Now, against that background, let’s turn to the statements reportedly made after the Al-Bashir scandal.
In my view, statements such as these, emanating as they do from powerful politicians – some of whom are government ministers – can do real damage to the legitimacy and credibility of the judiciary, and may meet the high threshold for scandalising set in the Mamabolo case. The statement by Mantashe effectively alleges that two entire divisions of the High Court act with an agenda to cause chaos to government. The statement allegedly made by the Police Minister arguably accuses judges of deciding cases due to extraneous factors and not based on the evidence and application of the law.
While freedom of speech should always be given expansive breathing space, and we should never shy away from robustly criticising judges and their decisions, the Mamabolocase draws a line. Some of our most powerful politicians may well have crossed it.
P.S: While reading S v Mamabolo again for this blog, I was struck by this comment by the Court, so apposite too to the Al-Bashir saga. Justice Kriegler – with Chaskalson P, Justices Ackermann, Goldstone, Madala, Mokgoro, Ngcobo, Yacoob and Sachs, and Acting Justices Madlanga and Somyalo concurring – says this at para 65:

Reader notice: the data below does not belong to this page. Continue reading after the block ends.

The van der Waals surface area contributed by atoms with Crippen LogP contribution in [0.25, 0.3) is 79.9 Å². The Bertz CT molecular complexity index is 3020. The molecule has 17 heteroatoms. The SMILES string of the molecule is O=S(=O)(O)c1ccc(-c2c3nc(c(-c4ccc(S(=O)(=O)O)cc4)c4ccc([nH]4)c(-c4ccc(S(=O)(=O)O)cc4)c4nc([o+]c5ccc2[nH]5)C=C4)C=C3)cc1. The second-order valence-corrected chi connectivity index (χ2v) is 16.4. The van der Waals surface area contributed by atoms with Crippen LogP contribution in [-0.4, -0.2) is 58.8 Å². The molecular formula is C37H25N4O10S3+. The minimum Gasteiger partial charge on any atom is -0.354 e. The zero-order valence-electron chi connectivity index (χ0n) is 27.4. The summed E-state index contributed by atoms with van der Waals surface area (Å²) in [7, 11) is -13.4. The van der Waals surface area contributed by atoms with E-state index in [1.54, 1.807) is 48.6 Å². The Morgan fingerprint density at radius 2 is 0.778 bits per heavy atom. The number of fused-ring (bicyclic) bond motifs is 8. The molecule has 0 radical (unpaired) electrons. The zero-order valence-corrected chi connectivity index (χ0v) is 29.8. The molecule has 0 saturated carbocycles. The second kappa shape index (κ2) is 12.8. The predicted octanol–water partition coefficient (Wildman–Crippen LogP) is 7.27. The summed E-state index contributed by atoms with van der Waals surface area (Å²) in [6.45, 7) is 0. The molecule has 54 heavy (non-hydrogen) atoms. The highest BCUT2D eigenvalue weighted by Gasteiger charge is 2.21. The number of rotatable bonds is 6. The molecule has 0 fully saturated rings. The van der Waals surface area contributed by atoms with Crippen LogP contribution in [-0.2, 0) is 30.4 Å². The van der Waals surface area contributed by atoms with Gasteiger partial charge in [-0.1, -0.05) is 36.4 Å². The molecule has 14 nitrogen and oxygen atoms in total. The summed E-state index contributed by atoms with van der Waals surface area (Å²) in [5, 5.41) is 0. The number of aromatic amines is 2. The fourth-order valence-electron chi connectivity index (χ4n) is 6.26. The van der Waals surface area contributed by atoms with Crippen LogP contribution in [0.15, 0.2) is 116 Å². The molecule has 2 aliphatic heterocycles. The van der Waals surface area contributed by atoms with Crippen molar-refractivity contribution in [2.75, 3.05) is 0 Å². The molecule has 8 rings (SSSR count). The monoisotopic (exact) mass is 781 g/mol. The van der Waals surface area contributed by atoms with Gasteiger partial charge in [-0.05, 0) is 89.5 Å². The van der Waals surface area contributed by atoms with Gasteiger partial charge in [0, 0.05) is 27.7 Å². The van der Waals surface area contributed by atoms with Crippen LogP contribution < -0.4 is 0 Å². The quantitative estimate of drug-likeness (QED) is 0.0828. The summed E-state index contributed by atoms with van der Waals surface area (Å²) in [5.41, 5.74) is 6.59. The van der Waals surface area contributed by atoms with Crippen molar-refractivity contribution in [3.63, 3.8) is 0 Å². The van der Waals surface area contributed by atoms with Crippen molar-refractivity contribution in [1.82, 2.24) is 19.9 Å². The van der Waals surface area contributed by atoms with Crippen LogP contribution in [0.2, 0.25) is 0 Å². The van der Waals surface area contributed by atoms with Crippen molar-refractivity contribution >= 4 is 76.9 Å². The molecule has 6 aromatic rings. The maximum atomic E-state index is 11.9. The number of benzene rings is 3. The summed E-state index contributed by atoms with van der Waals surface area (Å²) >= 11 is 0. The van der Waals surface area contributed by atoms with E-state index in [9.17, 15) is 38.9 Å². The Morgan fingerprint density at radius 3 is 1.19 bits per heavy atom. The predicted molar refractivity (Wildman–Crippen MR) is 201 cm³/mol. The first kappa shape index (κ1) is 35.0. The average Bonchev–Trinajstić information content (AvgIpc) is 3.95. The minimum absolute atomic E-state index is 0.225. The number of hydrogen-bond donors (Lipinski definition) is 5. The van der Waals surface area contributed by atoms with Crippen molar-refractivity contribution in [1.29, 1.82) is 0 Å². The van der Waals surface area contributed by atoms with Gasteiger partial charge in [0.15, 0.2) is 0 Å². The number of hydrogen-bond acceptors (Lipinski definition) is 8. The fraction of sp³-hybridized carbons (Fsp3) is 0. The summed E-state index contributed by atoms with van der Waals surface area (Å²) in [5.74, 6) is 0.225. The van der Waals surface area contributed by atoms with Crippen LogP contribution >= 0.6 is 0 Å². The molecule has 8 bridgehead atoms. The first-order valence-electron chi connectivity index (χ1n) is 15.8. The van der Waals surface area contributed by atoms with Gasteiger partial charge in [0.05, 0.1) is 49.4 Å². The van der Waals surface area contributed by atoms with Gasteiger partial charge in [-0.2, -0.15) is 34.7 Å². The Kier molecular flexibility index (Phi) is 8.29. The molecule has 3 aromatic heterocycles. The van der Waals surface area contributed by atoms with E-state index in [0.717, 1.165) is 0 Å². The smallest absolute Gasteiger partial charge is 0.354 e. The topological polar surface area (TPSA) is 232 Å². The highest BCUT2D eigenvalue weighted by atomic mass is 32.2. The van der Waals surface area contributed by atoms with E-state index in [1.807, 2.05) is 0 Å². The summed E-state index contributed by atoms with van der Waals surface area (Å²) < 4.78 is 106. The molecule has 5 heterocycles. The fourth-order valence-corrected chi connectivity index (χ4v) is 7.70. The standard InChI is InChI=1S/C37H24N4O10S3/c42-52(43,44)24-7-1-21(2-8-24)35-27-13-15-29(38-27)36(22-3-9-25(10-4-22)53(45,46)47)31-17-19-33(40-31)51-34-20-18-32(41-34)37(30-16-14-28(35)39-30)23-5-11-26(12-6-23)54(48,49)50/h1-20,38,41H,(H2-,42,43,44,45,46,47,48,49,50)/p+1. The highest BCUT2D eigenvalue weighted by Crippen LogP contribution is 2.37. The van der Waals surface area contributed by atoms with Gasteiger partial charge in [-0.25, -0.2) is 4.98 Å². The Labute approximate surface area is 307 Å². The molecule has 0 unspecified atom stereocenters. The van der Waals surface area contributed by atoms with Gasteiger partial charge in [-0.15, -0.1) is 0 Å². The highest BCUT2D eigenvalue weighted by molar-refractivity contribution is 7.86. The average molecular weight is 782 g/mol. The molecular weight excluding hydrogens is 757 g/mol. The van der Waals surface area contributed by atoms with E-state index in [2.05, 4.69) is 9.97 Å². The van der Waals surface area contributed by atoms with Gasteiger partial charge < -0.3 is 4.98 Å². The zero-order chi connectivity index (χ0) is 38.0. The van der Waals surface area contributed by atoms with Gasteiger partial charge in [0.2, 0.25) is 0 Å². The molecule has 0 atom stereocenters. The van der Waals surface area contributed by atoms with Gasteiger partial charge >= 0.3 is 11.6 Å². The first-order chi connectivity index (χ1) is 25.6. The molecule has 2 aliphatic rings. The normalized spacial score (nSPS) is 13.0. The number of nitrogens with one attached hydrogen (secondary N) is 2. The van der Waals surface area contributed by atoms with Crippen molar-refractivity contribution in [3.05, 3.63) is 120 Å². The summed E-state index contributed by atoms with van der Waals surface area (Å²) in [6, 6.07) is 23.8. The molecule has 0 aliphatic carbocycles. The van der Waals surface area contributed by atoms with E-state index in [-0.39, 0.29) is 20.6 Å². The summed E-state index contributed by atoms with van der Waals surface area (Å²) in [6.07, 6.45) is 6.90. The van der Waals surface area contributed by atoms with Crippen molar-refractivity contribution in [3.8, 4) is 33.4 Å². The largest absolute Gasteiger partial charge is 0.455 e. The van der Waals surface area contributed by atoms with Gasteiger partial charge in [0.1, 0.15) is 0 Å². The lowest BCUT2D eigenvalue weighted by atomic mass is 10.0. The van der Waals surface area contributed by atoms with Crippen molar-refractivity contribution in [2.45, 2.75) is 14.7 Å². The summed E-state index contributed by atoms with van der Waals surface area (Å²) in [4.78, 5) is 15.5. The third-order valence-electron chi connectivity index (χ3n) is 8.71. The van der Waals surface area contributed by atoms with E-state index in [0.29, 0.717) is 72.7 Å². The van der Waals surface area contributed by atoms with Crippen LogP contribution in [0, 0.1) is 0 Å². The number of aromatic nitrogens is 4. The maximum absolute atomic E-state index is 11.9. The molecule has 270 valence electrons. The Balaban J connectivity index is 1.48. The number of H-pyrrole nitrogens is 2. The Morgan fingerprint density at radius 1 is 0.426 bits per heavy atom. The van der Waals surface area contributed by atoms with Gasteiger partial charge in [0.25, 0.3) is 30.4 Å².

“It would have been a very serious matter indeed, calling for speedy and decisive action, if the [court] order [that Terre Blanche should be released on bail] had actually been defied. The spectre of executive officers refusing to obey orders of court because they think they were wrongly granted, is ominous. It strikes at the very foundations of the rule of law when government servants presume to disregard orders of court.”
This post originally appeared on the Musings on Media Blog and is reproduced with permission and thanks